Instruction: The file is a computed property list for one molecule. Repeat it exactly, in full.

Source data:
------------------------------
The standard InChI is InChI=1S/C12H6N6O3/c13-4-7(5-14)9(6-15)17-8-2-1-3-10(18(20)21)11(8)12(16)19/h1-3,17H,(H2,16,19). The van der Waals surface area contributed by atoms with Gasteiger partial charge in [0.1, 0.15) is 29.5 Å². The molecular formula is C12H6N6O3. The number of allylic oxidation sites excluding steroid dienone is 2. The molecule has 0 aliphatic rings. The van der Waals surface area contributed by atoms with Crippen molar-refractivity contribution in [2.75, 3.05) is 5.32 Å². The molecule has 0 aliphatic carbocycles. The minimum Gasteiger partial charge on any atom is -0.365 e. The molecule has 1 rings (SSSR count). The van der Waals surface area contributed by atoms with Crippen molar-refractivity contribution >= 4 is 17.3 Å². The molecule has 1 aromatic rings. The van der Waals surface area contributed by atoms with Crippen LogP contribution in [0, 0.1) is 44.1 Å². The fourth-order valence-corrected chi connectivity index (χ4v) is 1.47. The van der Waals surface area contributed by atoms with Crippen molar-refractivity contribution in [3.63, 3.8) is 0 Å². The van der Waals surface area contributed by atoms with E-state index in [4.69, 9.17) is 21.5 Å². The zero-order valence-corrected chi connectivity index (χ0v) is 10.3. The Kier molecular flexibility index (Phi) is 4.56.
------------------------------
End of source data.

The standard InChI is InChI=1S/C12H6N6O3/c13-4-7(5-14)9(6-15)17-8-2-1-3-10(18(20)21)11(8)12(16)19/h1-3,17H,(H2,16,19). The van der Waals surface area contributed by atoms with Gasteiger partial charge in [0.1, 0.15) is 29.5 Å². The molecular formula is C12H6N6O3. The number of allylic oxidation sites excluding steroid dienone is 2. The molecule has 0 aliphatic rings. The van der Waals surface area contributed by atoms with Crippen molar-refractivity contribution in [2.75, 3.05) is 5.32 Å². The molecule has 0 aliphatic carbocycles. The minimum Gasteiger partial charge on any atom is -0.365 e. The molecule has 1 rings (SSSR count). The van der Waals surface area contributed by atoms with Crippen molar-refractivity contribution >= 4 is 17.3 Å². The molecule has 1 aromatic rings. The van der Waals surface area contributed by atoms with Crippen LogP contribution in [0, 0.1) is 44.1 Å². The fourth-order valence-corrected chi connectivity index (χ4v) is 1.47. The van der Waals surface area contributed by atoms with Crippen molar-refractivity contribution in [3.63, 3.8) is 0 Å². The van der Waals surface area contributed by atoms with E-state index in [4.69, 9.17) is 21.5 Å². The zero-order valence-corrected chi connectivity index (χ0v) is 10.3. The Kier molecular flexibility index (Phi) is 4.56.